Author’s note:  Part 11.  11,000 words.  Wow.  I’ve tried doing NaNoWriMo several times, and I always peter out somewhere in the first five to six thousand words.  In this installment I hit eleven thousand, which is impressive to me.  As always, it’s a rough unedited first draft, so errors may occur and research is minimal at this stage.  Thanks for reading.  


Several hours out of Marrakesh found the Twilight’s galley jammed with people for the meeting that Janus had called.  Both captains, their first mates(Janus had promoted Mellira), Ibben, Makhi, the lieutenant of the guards, and the supply master were crowded around the galley table.  Maps of the continent lay spread out, weighed down with wooden markers and measuring tools.  The whisky sat near Ford’s hand, not yet open.

“First of all, let me say that I think we hold too many meetings,” began Captain Janus.  “This one, though, is important.  It’s through Captain Ford’s kind generosity that our two crews will be working together for the time being, in our joint venture to get back my airship and kick Ruther Slyne’s ass.  I got stabbed yesterday, but it seems like it happened years ago.  Still hurts like a bitch.”

“So let’s open the whisky and have a drink,” said Ford.  He grabbed the bottle and opened it, then took a long slug straight from the bottle.  It passed to Janus, who did the same, and then around the table, managing to pass around Makhi.  The boy looked after the drink and sighed.

“What have we got, cap’n?” asked Grollo, Ford’s first mate.

“Something that might end up being trouble, not that it isn’t already.  My friend here tells me that the German ambassador knew something about the heist, and that Slyne is making his way to Berlin.  We don’t know much beyond that, but it’s my guess that the Anglo-prussian Empire has something planned.  I think we should get to Berlin before Slyne does and give him a warm welcome.  With our fists and cudgels,” said Janus.  He grinned.  “It’s going to be a hard trip, but we’ll make it because we’re airmen.  We’re loaded with supplies, and the Sky Drake is loaded with a belly full of gold – now tell me which ship’ll be flying faster, and if you say the Drake then I have a lake in the Sahara to sell you.”

“I like that plan,” Ibben said.  ‘What chances have we got to catch up?”

“Ford?” Janus gestured at the American captain, who stepped up and took a quick drink before speaking.

“The Twilight is a good ship, but she’s not as fast as the Drake.  But like Janus said, the Drake is full of gold right now, and gold is heavy.  They have a start on us, but we have two crews – I say we fly in shifts, and go through the night to make up the distance.  It’ll be rough, but I’ve got confidence we can do it.  We’re packed with food, water, and coal, and Slyne will need to stop and refuel at some point.  We don’t know when or where, but we can make some good guesses.  Marcus here is our supply master.  Mellira, if you can let him know what the Drake was carrying when she left, he should be able to plot out some towns where Slyne might be landing.  Grollo will organize the shifts, and we’ll fly until we reach the Iron City.”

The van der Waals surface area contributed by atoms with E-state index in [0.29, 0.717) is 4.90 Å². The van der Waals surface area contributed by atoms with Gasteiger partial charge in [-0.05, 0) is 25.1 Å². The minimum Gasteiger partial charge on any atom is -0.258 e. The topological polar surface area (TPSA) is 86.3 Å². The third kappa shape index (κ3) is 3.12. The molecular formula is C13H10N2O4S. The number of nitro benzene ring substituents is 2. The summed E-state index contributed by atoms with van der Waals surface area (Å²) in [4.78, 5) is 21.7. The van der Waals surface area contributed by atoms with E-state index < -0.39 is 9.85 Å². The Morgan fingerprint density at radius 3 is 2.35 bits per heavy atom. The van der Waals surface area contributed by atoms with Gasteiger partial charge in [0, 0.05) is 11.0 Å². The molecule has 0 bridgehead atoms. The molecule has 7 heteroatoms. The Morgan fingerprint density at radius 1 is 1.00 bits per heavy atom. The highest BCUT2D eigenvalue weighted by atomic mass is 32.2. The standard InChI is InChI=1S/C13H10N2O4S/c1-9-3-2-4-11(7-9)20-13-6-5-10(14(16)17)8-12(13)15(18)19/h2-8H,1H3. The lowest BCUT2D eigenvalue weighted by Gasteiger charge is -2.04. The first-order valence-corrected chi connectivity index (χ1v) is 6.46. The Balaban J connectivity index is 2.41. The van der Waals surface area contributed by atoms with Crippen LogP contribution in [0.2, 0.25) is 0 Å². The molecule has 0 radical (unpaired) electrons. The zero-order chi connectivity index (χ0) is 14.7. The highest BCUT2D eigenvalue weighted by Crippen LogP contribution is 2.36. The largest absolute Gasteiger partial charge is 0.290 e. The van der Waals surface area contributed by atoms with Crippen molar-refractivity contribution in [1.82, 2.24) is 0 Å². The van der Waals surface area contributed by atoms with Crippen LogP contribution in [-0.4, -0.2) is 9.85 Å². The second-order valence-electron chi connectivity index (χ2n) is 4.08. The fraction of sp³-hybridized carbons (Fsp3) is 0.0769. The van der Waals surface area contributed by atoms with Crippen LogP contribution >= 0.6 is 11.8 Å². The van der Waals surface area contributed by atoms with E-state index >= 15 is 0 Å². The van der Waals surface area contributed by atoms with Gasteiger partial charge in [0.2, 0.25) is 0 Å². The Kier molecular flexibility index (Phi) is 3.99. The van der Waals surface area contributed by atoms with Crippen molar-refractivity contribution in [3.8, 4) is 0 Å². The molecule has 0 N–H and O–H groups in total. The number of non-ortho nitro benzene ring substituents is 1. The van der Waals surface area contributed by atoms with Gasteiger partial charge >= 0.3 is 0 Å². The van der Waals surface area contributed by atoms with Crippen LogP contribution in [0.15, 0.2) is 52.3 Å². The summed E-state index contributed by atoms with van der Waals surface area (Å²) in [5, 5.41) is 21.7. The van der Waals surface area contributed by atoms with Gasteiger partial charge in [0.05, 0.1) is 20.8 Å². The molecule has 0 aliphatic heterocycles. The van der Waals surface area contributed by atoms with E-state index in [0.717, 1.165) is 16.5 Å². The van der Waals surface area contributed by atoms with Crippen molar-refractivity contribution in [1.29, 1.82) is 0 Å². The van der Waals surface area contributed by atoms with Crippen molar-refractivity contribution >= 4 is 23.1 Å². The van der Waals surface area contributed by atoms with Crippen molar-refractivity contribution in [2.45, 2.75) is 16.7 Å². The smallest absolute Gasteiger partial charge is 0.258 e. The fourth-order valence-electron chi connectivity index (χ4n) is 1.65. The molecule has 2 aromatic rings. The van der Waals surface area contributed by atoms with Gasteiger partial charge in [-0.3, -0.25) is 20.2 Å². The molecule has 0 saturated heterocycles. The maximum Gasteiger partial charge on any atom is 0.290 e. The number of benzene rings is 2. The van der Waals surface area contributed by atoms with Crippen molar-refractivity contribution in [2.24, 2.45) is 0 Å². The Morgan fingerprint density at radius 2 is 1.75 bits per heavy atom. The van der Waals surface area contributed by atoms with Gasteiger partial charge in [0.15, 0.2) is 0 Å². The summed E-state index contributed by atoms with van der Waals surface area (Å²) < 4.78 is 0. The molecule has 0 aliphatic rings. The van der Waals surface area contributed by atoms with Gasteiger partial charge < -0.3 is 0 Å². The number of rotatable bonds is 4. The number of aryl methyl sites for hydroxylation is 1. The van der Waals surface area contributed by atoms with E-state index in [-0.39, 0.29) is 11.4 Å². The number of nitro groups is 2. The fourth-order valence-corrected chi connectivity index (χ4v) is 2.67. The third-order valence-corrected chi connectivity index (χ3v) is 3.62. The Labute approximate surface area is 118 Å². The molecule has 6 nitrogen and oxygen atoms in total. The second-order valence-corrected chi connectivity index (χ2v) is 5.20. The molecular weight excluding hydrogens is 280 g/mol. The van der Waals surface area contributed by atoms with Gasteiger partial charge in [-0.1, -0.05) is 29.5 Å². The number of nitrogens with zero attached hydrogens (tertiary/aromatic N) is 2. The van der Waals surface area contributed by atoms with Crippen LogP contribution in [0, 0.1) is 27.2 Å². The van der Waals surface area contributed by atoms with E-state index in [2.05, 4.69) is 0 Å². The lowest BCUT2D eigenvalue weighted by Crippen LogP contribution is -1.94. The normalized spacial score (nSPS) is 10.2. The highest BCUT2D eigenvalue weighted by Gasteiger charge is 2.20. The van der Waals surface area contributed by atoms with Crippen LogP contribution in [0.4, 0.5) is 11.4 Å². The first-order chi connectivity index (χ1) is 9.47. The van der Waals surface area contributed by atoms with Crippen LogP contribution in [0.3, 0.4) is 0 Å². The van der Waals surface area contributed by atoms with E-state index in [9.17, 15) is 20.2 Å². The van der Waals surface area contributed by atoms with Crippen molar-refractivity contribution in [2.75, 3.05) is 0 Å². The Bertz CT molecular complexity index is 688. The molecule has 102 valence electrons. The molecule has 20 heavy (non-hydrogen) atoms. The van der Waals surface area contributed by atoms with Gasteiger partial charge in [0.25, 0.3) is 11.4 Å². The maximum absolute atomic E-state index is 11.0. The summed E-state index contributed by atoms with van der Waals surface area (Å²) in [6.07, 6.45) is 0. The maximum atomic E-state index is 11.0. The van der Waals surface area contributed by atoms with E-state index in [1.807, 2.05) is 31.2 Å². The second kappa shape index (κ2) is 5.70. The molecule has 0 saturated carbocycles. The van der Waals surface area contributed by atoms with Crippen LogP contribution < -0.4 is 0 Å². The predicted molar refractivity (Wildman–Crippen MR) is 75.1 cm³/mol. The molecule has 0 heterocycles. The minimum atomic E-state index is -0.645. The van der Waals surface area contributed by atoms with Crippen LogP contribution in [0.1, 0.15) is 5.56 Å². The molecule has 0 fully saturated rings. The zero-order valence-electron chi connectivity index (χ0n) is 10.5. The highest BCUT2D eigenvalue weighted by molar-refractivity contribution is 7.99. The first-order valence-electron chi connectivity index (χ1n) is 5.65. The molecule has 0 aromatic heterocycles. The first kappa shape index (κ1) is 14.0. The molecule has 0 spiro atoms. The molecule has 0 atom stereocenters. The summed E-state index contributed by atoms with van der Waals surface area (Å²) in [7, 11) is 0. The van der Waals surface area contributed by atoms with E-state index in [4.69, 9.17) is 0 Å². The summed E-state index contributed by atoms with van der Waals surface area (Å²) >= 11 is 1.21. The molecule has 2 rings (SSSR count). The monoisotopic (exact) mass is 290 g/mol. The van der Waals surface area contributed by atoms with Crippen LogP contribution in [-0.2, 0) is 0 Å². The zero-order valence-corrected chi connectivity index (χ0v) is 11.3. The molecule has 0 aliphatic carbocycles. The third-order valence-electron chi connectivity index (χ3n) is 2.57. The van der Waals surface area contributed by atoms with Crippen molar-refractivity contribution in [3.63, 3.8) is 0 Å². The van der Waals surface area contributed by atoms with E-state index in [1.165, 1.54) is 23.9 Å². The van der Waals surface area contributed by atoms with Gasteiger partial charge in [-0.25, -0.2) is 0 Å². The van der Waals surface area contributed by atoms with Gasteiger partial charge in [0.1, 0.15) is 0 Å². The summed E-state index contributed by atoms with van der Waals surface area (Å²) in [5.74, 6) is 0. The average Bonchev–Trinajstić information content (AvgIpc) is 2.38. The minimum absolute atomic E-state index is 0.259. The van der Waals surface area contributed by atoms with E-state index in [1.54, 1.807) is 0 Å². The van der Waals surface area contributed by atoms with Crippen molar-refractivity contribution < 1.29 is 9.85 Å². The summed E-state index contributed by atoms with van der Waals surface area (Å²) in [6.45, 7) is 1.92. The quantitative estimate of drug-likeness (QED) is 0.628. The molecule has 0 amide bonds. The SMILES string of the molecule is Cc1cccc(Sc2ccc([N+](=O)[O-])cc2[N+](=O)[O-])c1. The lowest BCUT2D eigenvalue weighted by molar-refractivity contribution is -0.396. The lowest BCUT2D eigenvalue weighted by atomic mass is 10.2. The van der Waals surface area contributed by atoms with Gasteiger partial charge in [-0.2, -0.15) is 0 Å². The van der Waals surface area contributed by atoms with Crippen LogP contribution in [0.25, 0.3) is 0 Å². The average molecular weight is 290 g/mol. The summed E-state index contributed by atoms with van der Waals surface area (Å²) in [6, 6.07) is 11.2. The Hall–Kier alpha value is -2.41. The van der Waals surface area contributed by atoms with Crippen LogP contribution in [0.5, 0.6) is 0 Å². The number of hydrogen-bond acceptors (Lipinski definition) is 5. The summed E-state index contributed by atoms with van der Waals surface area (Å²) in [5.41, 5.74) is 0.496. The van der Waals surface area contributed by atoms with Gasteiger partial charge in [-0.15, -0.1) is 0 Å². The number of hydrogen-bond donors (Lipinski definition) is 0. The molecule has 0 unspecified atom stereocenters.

The airship was soon filled with the sounds of activity, as Ford’s crew continued the small tasks that ensured the smooth running of an airship, and Janus’ crew made spaces to catch up on sleep before their night shift began.  The Twilight had reached maximum altitude, and the desert lay spread out far beneath like a tan blanket.  The ship took minimal effort once a proper course was set on a clear windless day, which allowed both crews to talk and share air stories.

Janus joined Mellira at the forward rail.  The sun was touching the horizon in the west, and everything was shaded in deep purples and the orange of a fading sunset.  Both wore the heavier jackets that airmen favored, lined with fur and thick enough to insulate against the cold temperatures that flying high always brought.

“It still seems mad to me sometimes,” said Janus.  “When I was tiny boy, the first airship took flight in Scotland.  I remember growing up and watching them come in to London – our small town was in the perfect place for the London approach, so I would sit on my few spare days and watch as they flew overhead, dropping giant shadows over the fields below.  Thirty years ago, and now we have ships like the Drake, that can make distances unheard of when the first airship flew.”

“What made you choose the sky?”

“Adventure.  I wanted to get away from home.  My da was a blacksmith, and I was supposed to apprentice to him.  I suppose I didn’t want to be tied to the same town for the rest of my life.  Being up here, and seeing everything so small down below… that’s what I ran to the sky for.”

Mellira smiled.  “One of my brothers was the same way.  He lost a leg in the war, so he couldn’t join a crew.  I did it for him, and every trip we make on the Sky Drake, each time I come home I bring him something from far away.  He’s getting a pretty large collection, and he always wants to hear my stories.  Doesn’t believe me that most of the time it’s uneventful.  Next time I see him he’ll get an earful, I think.”

“I hope we won’t regret this.  The more I brood on it, the more I feel that we never knew Slyne at all, that he had a mask he wore just for us.  It worries me, and I don’t know what we’ll find at the bottom of this.”

“I trust you, Captain,” said Mellira.  “The crew will follow you anywhere, and Ruther will remember the day before he took the Drake as the last good one in his miserable life.”

Janus nodded and gave her a smile, and together they watched as the sun set over the last stretch of the Sahara.


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